You assemble the planters by using Sugru to attach magnets to the ends of each copper elbow. Then you insert a small piece of copper pipe into the other end of each elbow. Next, you use Sugru to a fix a penny washer for each planter to the desired wall. Once the Sugru sets up and dries, you simply attach each planter to a penny washer by way of the magnet. Then add a little soil and a small plant.
Our description here doesn't do justice to this project. So if you want the full details, check out the blog post. We provided a link to it earlier in this post.
The thing to remember is that making these handy little planters out of scrap copper pipes constitutes and green fix. It is a green fix because you are preventing the pipes from ending up in the rubbish bin. You are also avoiding having to buy plastic planters from the store, thereby reducing the need for manufacturers to make more plastic planters.
Repurposing Old Glasses and Swimming Goggles
If you've never considered the green fix concept before, don't worry about not being able to come up with 100 great ideas right away. It takes some time to get into the groove. But once your mind is thinking green fixes, don't be surprised to see your own level of creativity blossom. There are a lot of amazing projects just waiting to be done.
For example, one of our customers recently sent us pictures and an explanation of how he repurposed old glasses and swimming goggles to create a pair of inexpensive prescription goggles he can use whenever he swims. As a prescription eyeglass wearer, he is essentially blind when he goes in the water. At least he used to be. He is no longer blind thanks to his DIY prescription goggles project.
Here's what he did:
- Removed the lenses from an old pair of prescription glasses
- Attached the lenses to an old pair of swim goggles using Sugru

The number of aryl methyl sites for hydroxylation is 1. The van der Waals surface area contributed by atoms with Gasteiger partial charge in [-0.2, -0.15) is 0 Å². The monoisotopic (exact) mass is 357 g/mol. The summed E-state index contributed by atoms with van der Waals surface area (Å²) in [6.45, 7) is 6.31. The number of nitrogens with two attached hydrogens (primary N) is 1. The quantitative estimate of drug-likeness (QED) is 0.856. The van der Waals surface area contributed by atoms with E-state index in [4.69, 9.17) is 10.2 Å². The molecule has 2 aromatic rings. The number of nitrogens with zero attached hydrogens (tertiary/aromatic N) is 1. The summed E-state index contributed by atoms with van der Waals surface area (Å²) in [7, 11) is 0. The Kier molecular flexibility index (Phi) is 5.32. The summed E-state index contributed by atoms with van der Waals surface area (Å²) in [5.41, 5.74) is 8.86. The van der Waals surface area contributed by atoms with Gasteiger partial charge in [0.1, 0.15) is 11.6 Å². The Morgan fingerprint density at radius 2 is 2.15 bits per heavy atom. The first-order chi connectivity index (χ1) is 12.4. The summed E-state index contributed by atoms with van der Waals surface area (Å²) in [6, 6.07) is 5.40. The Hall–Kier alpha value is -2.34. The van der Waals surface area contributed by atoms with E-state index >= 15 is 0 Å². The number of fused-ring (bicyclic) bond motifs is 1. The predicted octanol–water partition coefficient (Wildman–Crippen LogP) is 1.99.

- Cleaned everything up and waited for the Sugru to dry
That's it. It took him just three easy steps to turn a pair of glasses he was no longer using into something he will use every time he goes swimming. Incidentally, Sugru is waterproof. He will never have to worry about water getting in between the prescription lenses and the built-in swim goggle lenses. He also won't have to worry about the mouldable glue coming loose in the water.
As with the previous project, you can get the actual details of this one by checking out our blog post. We have included instructions and photographs. If you like what you see, maybe you'll want to try this green fix yourself. It is one of the easiest green fixes we've ever seen.
Recycle, Reuse, and Repurpose
As we wrap things up for this blog post, let's talk briefly about recycling, reusing, and repurposing. All three things apply to the green fix mindset. Remember that fixing things is all about stretching them as far as they will go. It is about reducing stress on landfills as well as eliminating some of the demand for new manufacturing.
Recycling, reusing, and repurposing are different philosophies driving the same process of finding ways to use things rather than throwing them away. The prescription swim goggle project is a classic example of recycling. Our customer recycled prescription lenses he had no other use for. By doing so, he kept those glasses from sitting around and collecting dust until eventually winding up in the rubbish bin.
You could also make the case that the project qualifies as a repurposing project. Our customer repurposed prescription lenses that weren't originally designed to be inserted into swim goggles. Nonetheless, he made it work with a little creativity and some Sugru.
Perhaps he also reused a pair of old swim goggles that might have otherwise remained unused altogether. We don't know that for sure, but it's a possibility. So the case could be made that the project was also a reuse project.
You Can Join the Green Fix Movement
When all is said and done, we hope this post has helped you realise that you can join the green fix movement yourself. All over the world, people are waking up to the fact that modern society throws away too many things. Much of what we throw away we do so needlessly. If you would like to do your part to change that, embrace the green fix concept and run with it.